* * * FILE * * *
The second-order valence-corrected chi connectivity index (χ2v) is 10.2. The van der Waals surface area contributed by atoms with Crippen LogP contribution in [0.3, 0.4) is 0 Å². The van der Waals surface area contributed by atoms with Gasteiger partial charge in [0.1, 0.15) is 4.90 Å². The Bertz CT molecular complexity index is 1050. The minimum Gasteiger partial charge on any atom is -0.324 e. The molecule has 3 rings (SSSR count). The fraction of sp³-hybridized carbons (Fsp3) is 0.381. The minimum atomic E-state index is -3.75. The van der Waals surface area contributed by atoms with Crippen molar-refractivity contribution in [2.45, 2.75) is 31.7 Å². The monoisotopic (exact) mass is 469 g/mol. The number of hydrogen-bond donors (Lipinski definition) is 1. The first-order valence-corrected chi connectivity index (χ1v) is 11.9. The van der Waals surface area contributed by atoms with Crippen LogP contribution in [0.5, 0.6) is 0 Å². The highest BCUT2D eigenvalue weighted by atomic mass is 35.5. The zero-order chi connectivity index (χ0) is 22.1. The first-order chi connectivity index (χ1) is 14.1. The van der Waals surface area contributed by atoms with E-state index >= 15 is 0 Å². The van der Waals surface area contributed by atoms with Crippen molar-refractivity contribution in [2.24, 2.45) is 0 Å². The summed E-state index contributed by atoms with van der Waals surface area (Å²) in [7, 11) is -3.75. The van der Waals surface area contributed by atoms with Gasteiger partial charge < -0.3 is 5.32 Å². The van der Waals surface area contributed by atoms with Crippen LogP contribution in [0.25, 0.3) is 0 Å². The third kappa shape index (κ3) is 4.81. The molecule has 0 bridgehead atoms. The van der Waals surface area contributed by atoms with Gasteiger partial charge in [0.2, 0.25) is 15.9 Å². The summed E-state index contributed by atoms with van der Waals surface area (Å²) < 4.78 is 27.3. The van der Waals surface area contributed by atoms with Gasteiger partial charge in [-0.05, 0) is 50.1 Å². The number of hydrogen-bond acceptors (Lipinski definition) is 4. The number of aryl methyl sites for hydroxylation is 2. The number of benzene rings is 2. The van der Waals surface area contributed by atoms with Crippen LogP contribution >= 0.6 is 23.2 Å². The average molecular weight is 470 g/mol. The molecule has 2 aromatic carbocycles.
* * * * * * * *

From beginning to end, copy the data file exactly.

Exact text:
The second-order valence-corrected chi connectivity index (χ2v) is 10.2. The van der Waals surface area contributed by atoms with Crippen LogP contribution in [0.3, 0.4) is 0 Å². The van der Waals surface area contributed by atoms with Gasteiger partial charge in [0.1, 0.15) is 4.90 Å². The Bertz CT molecular complexity index is 1050. The minimum Gasteiger partial charge on any atom is -0.324 e. The molecule has 3 rings (SSSR count). The fraction of sp³-hybridized carbons (Fsp3) is 0.381. The minimum atomic E-state index is -3.75. The van der Waals surface area contributed by atoms with Crippen molar-refractivity contribution in [2.45, 2.75) is 31.7 Å². The monoisotopic (exact) mass is 469 g/mol. The number of hydrogen-bond donors (Lipinski definition) is 1. The first-order valence-corrected chi connectivity index (χ1v) is 11.9. The van der Waals surface area contributed by atoms with Crippen LogP contribution in [0.5, 0.6) is 0 Å². The highest BCUT2D eigenvalue weighted by atomic mass is 35.5. The zero-order chi connectivity index (χ0) is 22.1. The first-order chi connectivity index (χ1) is 14.1. The van der Waals surface area contributed by atoms with E-state index >= 15 is 0 Å². The van der Waals surface area contributed by atoms with Crippen molar-refractivity contribution in [2.24, 2.45) is 0 Å². The summed E-state index contributed by atoms with van der Waals surface area (Å²) in [7, 11) is -3.75. The van der Waals surface area contributed by atoms with Gasteiger partial charge < -0.3 is 5.32 Å². The van der Waals surface area contributed by atoms with Crippen LogP contribution in [0.25, 0.3) is 0 Å². The third kappa shape index (κ3) is 4.81. The molecule has 0 bridgehead atoms. The van der Waals surface area contributed by atoms with Gasteiger partial charge in [0.2, 0.25) is 15.9 Å². The summed E-state index contributed by atoms with van der Waals surface area (Å²) < 4.78 is 27.3. The van der Waals surface area contributed by atoms with Gasteiger partial charge in [-0.05, 0) is 50.1 Å². The number of hydrogen-bond acceptors (Lipinski definition) is 4. The number of aryl methyl sites for hydroxylation is 2. The number of benzene rings is 2. The van der Waals surface area contributed by atoms with Crippen LogP contribution >= 0.6 is 23.2 Å². The average molecular weight is 470 g/mol. The molecule has 2 aromatic carbocycles.